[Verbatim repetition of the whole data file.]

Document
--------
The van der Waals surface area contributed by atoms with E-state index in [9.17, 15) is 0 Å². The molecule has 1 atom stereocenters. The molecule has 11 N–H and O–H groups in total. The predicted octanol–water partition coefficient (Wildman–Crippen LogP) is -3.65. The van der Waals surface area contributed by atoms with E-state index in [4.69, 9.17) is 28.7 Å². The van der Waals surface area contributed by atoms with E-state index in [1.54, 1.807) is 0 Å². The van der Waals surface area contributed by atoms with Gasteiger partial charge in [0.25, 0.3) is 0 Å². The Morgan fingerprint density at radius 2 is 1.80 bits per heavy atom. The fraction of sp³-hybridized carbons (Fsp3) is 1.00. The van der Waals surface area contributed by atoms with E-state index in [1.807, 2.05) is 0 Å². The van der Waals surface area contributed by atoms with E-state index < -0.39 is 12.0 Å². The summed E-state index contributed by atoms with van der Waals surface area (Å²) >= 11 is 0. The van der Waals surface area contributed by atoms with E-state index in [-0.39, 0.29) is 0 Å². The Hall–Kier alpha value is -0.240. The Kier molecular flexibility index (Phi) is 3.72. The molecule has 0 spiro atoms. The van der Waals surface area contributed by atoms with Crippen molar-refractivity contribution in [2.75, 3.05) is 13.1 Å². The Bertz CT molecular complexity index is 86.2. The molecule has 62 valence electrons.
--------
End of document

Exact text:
The van der Waals surface area contributed by atoms with E-state index in [9.17, 15) is 0 Å². The molecule has 1 atom stereocenters. The molecule has 11 N–H and O–H groups in total. The predicted octanol–water partition coefficient (Wildman–Crippen LogP) is -3.65. The van der Waals surface area contributed by atoms with E-state index in [4.69, 9.17) is 28.7 Å². The van der Waals surface area contributed by atoms with E-state index in [1.54, 1.807) is 0 Å². The van der Waals surface area contributed by atoms with Gasteiger partial charge in [0.25, 0.3) is 0 Å². The Morgan fingerprint density at radius 2 is 1.80 bits per heavy atom. The fraction of sp³-hybridized carbons (Fsp3) is 1.00. The van der Waals surface area contributed by atoms with E-state index in [1.807, 2.05) is 0 Å². The van der Waals surface area contributed by atoms with E-state index < -0.39 is 12.0 Å². The summed E-state index contributed by atoms with van der Waals surface area (Å²) >= 11 is 0. The van der Waals surface area contributed by atoms with E-state index in [-0.39, 0.29) is 0 Å². The Hall–Kier alpha value is -0.240. The Kier molecular flexibility index (Phi) is 3.72. The molecule has 0 spiro atoms. The van der Waals surface area contributed by atoms with Crippen molar-refractivity contribution in [2.75, 3.05) is 13.1 Å². The Bertz CT molecular complexity index is 86.2. The molecule has 62 valence electrons.